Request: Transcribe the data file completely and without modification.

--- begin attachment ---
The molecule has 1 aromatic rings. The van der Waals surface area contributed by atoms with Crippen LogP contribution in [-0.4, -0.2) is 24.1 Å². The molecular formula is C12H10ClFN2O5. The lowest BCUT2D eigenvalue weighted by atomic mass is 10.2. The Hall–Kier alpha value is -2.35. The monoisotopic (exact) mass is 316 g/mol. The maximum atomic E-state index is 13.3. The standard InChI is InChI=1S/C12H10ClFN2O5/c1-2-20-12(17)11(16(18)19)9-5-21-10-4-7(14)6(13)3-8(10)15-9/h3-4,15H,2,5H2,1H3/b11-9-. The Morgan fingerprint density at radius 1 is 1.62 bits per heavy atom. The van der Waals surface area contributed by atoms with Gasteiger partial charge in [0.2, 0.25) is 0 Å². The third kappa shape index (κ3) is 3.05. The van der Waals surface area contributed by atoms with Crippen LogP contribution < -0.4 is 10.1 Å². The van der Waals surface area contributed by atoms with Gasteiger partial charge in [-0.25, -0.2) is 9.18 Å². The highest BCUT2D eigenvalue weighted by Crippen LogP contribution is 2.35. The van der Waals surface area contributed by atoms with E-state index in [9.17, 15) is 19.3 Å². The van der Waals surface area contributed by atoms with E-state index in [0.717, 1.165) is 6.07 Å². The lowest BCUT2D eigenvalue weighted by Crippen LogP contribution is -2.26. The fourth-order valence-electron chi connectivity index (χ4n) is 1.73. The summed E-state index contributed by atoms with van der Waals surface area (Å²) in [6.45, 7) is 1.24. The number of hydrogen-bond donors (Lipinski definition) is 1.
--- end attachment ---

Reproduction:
The molecule has 1 aromatic rings. The van der Waals surface area contributed by atoms with Crippen LogP contribution in [-0.4, -0.2) is 24.1 Å². The molecular formula is C12H10ClFN2O5. The lowest BCUT2D eigenvalue weighted by atomic mass is 10.2. The Hall–Kier alpha value is -2.35. The monoisotopic (exact) mass is 316 g/mol. The maximum atomic E-state index is 13.3. The standard InChI is InChI=1S/C12H10ClFN2O5/c1-2-20-12(17)11(16(18)19)9-5-21-10-4-7(14)6(13)3-8(10)15-9/h3-4,15H,2,5H2,1H3/b11-9-. The Morgan fingerprint density at radius 1 is 1.62 bits per heavy atom. The van der Waals surface area contributed by atoms with Gasteiger partial charge in [0.2, 0.25) is 0 Å². The third kappa shape index (κ3) is 3.05. The van der Waals surface area contributed by atoms with Crippen LogP contribution < -0.4 is 10.1 Å². The van der Waals surface area contributed by atoms with Gasteiger partial charge in [-0.25, -0.2) is 9.18 Å². The highest BCUT2D eigenvalue weighted by Crippen LogP contribution is 2.35. The van der Waals surface area contributed by atoms with E-state index in [9.17, 15) is 19.3 Å². The van der Waals surface area contributed by atoms with E-state index in [0.717, 1.165) is 6.07 Å². The lowest BCUT2D eigenvalue weighted by Crippen LogP contribution is -2.26. The fourth-order valence-electron chi connectivity index (χ4n) is 1.73. The summed E-state index contributed by atoms with van der Waals surface area (Å²) in [6.45, 7) is 1.24. The number of hydrogen-bond donors (Lipinski definition) is 1.